Finished around 692, the beautiful golden Dome transformed the skyline of Jerusalem forever. And it was Abd al-Malik’s son, Walid, who played a crucial role in finishing the construction of the al-Aqsa Mosque, Islam’s holiest house of worship.
During the construction of these monuments, the Koran was also being compiled. This holy text of Islam placed particular emphasis on the role Muhammad played, giving precise details on the religion’s rituals and bestowing the title of Caliph upon Jerusalem’s new rulers.
But any sense of peace in Jerusalem would come to a bloody end at the hands of Crusaders.
The first Crusade was a violent campaign called by Pope Urban II in 1095. He wanted to liberate the Church of the Holy Sepulchre. His orders were for the soldiers of God to cleanse the land of infidels, atoning for their own sins in the process.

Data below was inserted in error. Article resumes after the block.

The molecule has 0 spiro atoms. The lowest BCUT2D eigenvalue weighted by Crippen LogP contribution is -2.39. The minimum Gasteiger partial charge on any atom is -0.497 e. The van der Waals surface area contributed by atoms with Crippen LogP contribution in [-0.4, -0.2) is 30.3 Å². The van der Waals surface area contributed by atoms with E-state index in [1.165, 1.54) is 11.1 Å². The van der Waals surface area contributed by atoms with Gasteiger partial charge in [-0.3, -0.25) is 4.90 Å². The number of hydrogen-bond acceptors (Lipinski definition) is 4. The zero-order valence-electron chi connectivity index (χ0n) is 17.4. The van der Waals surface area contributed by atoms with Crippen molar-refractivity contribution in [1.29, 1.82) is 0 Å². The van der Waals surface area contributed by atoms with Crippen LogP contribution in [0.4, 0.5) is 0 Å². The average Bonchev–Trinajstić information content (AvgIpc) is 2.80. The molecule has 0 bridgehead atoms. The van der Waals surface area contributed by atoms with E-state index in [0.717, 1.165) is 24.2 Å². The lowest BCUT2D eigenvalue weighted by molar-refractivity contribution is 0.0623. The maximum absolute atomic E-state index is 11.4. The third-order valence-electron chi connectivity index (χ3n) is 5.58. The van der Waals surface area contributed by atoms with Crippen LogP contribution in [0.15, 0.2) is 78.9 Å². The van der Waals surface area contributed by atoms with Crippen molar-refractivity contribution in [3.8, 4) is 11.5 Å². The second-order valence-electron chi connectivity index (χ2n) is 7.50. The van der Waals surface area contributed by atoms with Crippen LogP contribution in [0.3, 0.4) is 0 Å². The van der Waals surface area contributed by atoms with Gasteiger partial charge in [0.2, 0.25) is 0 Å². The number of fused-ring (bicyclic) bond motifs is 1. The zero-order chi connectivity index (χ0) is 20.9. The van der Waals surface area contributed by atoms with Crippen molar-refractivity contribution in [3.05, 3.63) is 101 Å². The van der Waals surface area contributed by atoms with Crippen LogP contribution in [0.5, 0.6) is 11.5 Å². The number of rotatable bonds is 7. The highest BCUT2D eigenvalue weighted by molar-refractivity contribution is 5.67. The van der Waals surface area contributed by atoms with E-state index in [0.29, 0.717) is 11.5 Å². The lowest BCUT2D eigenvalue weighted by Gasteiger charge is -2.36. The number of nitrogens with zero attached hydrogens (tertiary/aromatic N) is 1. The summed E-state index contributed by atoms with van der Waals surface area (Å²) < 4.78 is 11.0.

So, thousands of drinking, gambling and fornicating men put down their bottles and picked up their swords, answering the call of God. As they marched on the Holy City, thousands of Jews were killed or forced to convert.
While the Christian soldiers weren’t the best trained, they were united, which is more than can be said of their Muslim opponents. In-fighting and personal disputes between Arabs and Turkish leaders kept them from joining forces and provided the Crusaders with a major advantage. Eventually, the Crusaders would scale the walls of Jerusalem, open the doors and massacre a population now trapped within the defenses of their own city.
In the end, piles of heads, hands and feet would litter the city’s streets as blood-drenched Crusaders tore their way through Jerusalem.